Adult Children of Alcoholics

Children of alcoholics display their own forms of psychological problems and have been studied for the past 20 years. Mothers-to-be who drink heavily while pregnant can damage the unborn fetus. Fetal alcohol syndrome is relatively rare in other parts of the world, but has a very high prevalence in South Africa. Emotional problems dog the lives of these children right up until adulthood.

Children of Alcoholics

Children of alcoholics are more likely to have hyperactivity disorders in childhood and develop conduct disorders in their teenage years. As adults, they are at a high risk of developing alcoholism.

A grown-up child of an alcoholic is commonly referred to as an “Adult Child of an Alcoholic” (ACOA). This group of people can often present with their own emotional problems and may struggle to form healthy and happy relationships.

Some people note that a family with an alcoholic parent often develops a pathological communication style. The metaphor of “there is an elephant in the middle of the room but nobody mentions it” refers to how certain subjects become taboo for the family.

The family adjusts itself to try and accommodate the alcoholic which leads to unnatural communication and unhealthy dynamics.

Children growing up in this environment do not know any other form of family and will assimilate the rules and taboos as being normal.

As part of their own healing process, they need to change their understanding of the family they grew up in.

A 1996 study in America examined how 20 people who were the adult children of alcoholics experience changed ways of understanding the family they grew up in.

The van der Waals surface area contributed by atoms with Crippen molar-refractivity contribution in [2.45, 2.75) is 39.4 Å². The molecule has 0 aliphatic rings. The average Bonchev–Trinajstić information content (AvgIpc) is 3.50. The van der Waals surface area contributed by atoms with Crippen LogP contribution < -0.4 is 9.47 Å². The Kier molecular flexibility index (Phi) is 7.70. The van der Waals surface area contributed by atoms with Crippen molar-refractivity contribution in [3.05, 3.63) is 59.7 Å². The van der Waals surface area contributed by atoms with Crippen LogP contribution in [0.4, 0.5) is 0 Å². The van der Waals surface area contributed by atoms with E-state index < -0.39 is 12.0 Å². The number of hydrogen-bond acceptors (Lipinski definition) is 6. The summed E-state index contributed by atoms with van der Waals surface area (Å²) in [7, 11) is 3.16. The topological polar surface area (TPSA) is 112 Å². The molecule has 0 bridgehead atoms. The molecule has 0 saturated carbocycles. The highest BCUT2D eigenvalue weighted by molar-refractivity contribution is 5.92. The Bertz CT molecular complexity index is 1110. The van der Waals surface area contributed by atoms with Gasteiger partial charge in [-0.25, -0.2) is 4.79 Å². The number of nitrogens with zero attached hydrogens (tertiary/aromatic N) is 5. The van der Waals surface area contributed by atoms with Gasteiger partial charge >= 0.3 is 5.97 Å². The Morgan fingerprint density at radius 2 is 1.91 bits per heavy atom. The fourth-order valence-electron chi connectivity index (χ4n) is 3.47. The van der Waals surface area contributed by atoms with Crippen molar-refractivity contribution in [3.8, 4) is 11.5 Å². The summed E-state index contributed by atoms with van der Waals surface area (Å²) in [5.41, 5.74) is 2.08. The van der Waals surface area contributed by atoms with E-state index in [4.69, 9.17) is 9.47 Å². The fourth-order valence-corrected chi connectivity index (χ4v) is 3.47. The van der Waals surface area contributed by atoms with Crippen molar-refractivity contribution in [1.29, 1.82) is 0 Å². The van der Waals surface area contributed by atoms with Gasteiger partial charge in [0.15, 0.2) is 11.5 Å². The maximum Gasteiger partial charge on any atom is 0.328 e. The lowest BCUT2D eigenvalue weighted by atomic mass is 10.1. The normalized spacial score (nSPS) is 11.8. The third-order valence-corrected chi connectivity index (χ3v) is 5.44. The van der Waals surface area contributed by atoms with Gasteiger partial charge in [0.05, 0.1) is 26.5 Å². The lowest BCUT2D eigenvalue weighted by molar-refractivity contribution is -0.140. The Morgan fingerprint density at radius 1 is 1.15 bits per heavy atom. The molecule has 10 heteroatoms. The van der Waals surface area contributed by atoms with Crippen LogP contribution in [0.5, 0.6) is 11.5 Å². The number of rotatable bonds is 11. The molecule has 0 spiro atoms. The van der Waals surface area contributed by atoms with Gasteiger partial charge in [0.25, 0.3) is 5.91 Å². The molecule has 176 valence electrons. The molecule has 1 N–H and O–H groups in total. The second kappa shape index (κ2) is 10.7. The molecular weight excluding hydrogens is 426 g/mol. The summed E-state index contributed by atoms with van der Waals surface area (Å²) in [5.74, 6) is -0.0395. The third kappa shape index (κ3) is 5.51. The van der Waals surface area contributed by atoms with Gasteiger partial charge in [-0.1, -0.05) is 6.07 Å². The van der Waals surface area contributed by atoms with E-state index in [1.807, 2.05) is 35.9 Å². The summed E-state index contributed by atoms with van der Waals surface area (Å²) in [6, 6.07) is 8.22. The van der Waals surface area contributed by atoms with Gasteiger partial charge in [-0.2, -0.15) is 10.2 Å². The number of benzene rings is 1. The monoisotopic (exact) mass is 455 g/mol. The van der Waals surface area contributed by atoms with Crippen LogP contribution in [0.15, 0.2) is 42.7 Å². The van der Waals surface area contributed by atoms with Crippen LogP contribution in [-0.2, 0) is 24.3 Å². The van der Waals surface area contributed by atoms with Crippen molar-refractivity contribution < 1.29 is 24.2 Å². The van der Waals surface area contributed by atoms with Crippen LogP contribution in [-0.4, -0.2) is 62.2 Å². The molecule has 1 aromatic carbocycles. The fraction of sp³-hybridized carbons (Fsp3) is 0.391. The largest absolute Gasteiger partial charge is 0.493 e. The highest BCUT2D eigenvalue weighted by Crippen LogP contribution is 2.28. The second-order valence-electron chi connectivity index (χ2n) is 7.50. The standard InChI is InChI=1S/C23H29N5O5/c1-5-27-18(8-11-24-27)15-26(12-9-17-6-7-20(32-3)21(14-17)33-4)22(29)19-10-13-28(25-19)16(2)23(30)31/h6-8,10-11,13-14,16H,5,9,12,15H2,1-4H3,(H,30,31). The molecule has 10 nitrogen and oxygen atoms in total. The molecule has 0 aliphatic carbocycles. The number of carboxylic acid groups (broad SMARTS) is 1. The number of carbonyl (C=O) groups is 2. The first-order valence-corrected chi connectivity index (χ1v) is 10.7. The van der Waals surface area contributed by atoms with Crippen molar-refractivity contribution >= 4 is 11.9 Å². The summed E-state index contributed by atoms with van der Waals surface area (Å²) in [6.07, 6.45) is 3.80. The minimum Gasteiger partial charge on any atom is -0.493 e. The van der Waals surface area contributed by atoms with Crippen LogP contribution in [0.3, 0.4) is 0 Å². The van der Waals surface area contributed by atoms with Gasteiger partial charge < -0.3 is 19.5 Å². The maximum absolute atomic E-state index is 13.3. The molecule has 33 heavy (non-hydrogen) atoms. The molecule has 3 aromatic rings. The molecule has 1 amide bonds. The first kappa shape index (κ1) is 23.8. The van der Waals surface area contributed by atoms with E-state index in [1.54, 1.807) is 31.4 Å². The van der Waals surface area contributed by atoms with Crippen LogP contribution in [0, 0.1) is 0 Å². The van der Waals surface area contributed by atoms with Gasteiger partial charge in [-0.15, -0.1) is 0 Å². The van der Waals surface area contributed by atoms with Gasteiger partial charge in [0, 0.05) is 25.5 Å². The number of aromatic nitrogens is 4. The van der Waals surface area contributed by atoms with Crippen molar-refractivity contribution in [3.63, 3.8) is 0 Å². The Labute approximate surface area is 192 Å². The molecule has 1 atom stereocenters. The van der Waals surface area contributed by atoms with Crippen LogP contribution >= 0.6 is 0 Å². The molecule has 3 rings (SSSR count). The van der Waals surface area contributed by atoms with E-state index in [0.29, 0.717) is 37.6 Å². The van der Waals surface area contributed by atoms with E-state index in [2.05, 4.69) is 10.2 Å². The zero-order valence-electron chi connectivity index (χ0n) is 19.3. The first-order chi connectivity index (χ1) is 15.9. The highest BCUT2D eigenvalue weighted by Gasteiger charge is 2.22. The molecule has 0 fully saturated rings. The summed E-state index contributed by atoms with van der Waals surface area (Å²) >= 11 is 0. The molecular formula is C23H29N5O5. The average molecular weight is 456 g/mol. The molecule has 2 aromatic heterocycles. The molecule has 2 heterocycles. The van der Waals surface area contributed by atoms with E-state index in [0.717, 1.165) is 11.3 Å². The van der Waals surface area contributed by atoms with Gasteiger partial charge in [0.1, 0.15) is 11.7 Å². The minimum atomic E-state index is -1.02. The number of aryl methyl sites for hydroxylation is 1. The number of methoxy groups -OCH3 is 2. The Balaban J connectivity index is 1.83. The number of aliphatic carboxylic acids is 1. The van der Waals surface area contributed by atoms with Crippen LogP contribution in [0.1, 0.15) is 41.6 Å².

The study suggested that growing up in a family with an alcoholic parent leads to a shift in how the child understands the world. The process of healing comes through reframing the experiences in childhood.

This involves firstly acknowledging that the family system was pathological as a result of a disease. This helps to shift blame from the adult child.

The adult child must acknowledge that he/she was negatively affected by this family and learn to accept the shortcomings of the parent.

Alcohol rehab will include a portion of family therapy to help the family start coming to terms with how the family has been torn apart by drinking. Family members should sit in conjoint therapy sessions to explore the dynamics, secrets, and unspoken “rules” that the family operates on.

This will help the alcoholic to heal but will also bring clarity and understanding to the family who will be able to start their own healing process.

Supporting For families Of Alcoholics

There are 12 step fellowships dedicated to supporting the families of alcoholics. It is my feeling that while the alcoholic is in the detox center the family should already be starting to explore these fellowships.

Alcoholism is very much a family illness and treating the family is an important way to prevent relapse in the alcoholic and help the family themselves recover.

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